10. Search Engine Evaluator

For $10 to $15 an hour, you’ll receive search terms (think: “work from home jobs”) from companies like Google and Yahoo and be tasked with looking up the terms on their sites to determine whether the results they provide meet your needs. An added bonus, you’ll probably gain a whole lot of useless information in the process.

11. Translator

OK, so obviously you have to be fluent in a language other than English, but virtual translators make a median hourly rate of $20 per hour translating audio files or documents. It’s a nice way to keep up with those Spanish skills you worked so hard to acquire.

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4 Ways to Succeed at Work as an Introvert

If you are an introvert working at a job where collaboration and community are highly valued, consider these tips from Liz Fosslien and Molly West Duffy, authors of No Hard Feelings: The Secret Power of Embracing Emotions at Work.

1. Avoid Sending Long Emails to Extroverts

As an introvert, it’s probably much easier for you to get all of your thoughts and feelings out in an email than it is to march up to your project manager and tell them everything that’s on your mind. But you know how your emails tend to get…long? “Extroverts, who often prefer to discuss issues or ideas in person, might skim through only the first paragraphs,” Fosslien and Duffy tell us. Write out everything you want to say, then edit it down into concise bullet points—or even better, bring your notes over and chat it out in person.

2. Find a Quiet Place to Recharge

More than 70 percent of offices reportedly have an open floorplan. But for introverts, working in a sea of other people (who are also talking and eating and making calls and trying to get work done) can be extremely distracting. That’s why it’s imperative that you find a quiet spot—whether it’s a little-used conference room, a corner of the hallway or a bench outside—to decompress. You’ll be surprised how much more rejuvenated and energized you’ll feel after only a few minutes of quiet time.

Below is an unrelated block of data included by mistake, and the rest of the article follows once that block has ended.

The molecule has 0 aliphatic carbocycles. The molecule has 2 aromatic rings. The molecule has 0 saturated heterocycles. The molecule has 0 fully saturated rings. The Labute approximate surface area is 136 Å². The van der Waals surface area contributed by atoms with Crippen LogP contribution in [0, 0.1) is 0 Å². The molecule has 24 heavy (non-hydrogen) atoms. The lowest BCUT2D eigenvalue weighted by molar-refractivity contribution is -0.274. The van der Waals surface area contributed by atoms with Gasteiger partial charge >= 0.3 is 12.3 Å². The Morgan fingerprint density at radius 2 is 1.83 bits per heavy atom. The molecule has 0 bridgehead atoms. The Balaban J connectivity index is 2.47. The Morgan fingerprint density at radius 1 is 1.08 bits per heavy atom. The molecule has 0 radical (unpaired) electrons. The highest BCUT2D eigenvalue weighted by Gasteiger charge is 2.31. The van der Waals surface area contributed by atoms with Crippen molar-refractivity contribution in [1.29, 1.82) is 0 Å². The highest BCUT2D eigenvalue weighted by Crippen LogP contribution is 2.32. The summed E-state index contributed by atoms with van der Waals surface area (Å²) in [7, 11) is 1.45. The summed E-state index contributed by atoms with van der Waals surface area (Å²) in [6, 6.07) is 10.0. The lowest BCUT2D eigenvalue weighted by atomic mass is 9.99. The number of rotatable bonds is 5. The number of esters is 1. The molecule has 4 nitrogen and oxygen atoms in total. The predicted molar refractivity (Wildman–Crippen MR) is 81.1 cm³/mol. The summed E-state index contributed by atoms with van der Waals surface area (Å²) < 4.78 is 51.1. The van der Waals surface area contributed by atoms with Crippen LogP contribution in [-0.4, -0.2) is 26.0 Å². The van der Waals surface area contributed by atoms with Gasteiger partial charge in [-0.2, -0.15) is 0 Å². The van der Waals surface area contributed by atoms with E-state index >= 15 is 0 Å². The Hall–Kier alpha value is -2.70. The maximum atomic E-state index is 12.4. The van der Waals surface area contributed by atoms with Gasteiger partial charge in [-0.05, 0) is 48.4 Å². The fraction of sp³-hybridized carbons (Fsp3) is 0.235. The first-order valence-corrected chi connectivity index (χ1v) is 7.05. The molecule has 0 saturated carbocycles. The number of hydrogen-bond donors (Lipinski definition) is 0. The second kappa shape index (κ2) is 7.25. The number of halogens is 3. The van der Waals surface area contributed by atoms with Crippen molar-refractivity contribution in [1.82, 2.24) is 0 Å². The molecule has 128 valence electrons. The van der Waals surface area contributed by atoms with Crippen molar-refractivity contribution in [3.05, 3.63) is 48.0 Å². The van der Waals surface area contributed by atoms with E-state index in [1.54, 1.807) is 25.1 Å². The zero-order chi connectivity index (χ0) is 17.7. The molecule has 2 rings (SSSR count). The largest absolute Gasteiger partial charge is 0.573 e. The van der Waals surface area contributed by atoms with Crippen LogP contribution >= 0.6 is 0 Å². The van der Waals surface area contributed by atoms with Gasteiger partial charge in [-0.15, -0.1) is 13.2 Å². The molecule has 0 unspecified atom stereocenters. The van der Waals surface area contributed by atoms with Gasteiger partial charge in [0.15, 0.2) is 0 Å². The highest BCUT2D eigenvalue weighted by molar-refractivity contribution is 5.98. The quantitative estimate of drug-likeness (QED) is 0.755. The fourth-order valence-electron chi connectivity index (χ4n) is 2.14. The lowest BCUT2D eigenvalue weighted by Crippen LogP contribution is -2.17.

3. Be Honest About When You Need Space

Your extroverted seatmate would gladly spend the whole day working while simultaneously telling you about her weekend plans, the guy she went on a date with last week and the new guy in HR that she thinks hates her. She doesn’t realize that as an introvert, it’s extremely difficult to concentrate while she’s performing a four-hour monologue. It’s up to you to set these boundaries. Maybe tell your chatty colleague something like, “I need to hear the rest of this story, but I can't multitask. Can we go on a coffee break in like ten minutes?” Of course, if you’re working on a group project, you’ll probably have to interact more with your co-workers—but otherwise, knowing how you work best and communicating it to your seatmates will make a huge difference in your ability to get productive work done.

4. Speak Up During the First Ten Minutes of Meetings

For introverts, big meetings can be a minefield. Do I have something valuable to add? When do I say something? Is everyone thinking I’m slacking off and not paying attention because I haven’t said anything yet? Set your mind at ease by making a goal to speak up within the first ten minutes of the meeting. “Once you’ve broken the ice, it will be easier to jump in again,” Fosslien and Duffy advise. “And remember, a good question can contribute just as much as an opinion or statistic.” (Although those stats about baby pandas you memorized in high school might be a hit, too.)